The Gaping Hole in Politics

by Ryan Collins and William Eimas-Dietrich
Staff Writers

    Associate U.S. Supreme Court Justice Antonin Scalia, 79, was found dead of natural causes at a ranch in West Texas on Feb. 13. He attended a party the night before and was discovered in his room the next morning. With the loss of a Supreme Court Justice member, an unintended balance in the group is the result. The Supreme Court is down to eight justices from nine, which means there could be a tie in deciding critical decisions that are handed down. As a fairly conservative appointee, Scalia’s vote could have been a potentially deciding factor for current cases. The justices are now split with four conservative and four liberal members. Without his vote, the justices could be deadlocked and unable to form a majority decision, forcing them to maintain the status quo.

 

This unexpected tragedy alters the whole presidential race. Social studies teacher Andrew Cottet says Scalia’s death “significantly impacts the Presidential race” but “wonders if the average voter realizes” this.

 

With the sudden passing of Scalia, it has brought up the issue of whether current President Barack Obama will appoint his replacement or if it will be held off for the next president. “The issue doesn’t seem at the forefront of political discussion, but the fact that he was a conservative justice adds importance to conservative voters,” said social studies teacher Leo Brown. Obama said that he plans to fulfill his constitutional right to select a new Supreme Court Justice. This is seen as a problem for the Republicans because Obama would most likely want to appoint a liberal justice. The Republican controlled Senate will probably try to block any attempt by the president to elect his third nominee on the court. Social studies teacher Donna Oppedisano is upset at this issue; “using the Supreme Court as a bargaining chip in Government shows the serious problems this country has.”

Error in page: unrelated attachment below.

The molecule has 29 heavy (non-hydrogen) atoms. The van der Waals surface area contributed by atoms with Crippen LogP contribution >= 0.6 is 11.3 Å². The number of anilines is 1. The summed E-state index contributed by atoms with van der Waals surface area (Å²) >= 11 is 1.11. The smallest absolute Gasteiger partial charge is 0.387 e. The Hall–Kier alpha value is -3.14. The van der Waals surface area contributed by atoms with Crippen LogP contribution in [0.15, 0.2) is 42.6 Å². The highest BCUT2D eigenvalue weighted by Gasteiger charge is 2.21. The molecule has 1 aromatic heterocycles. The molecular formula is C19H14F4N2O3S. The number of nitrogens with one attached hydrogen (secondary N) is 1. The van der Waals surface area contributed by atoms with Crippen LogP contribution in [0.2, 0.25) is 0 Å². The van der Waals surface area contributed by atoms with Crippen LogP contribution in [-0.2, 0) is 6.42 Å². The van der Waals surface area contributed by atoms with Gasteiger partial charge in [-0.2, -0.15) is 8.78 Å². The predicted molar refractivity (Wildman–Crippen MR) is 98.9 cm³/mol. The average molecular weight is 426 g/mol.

There is no law preventing the president from selecting a Supreme Court Justice. President Obama has until Jan. 20, 2017 to make his decision. If Obama was to decide to fulfill the position himself, that would be perfectly legal even though tension between the Democratic and Republican parties would follow it.

 

The next president that takes office will have an elderly class of Supreme Court Justices. One of the factors that decides the long-term effect of a presidency is the number and political identity of Supreme Court justices the president will choose. The last time a Supreme Court justice died in office was in 2005 and before that, there wasn’t a death from 1955 up to 2005.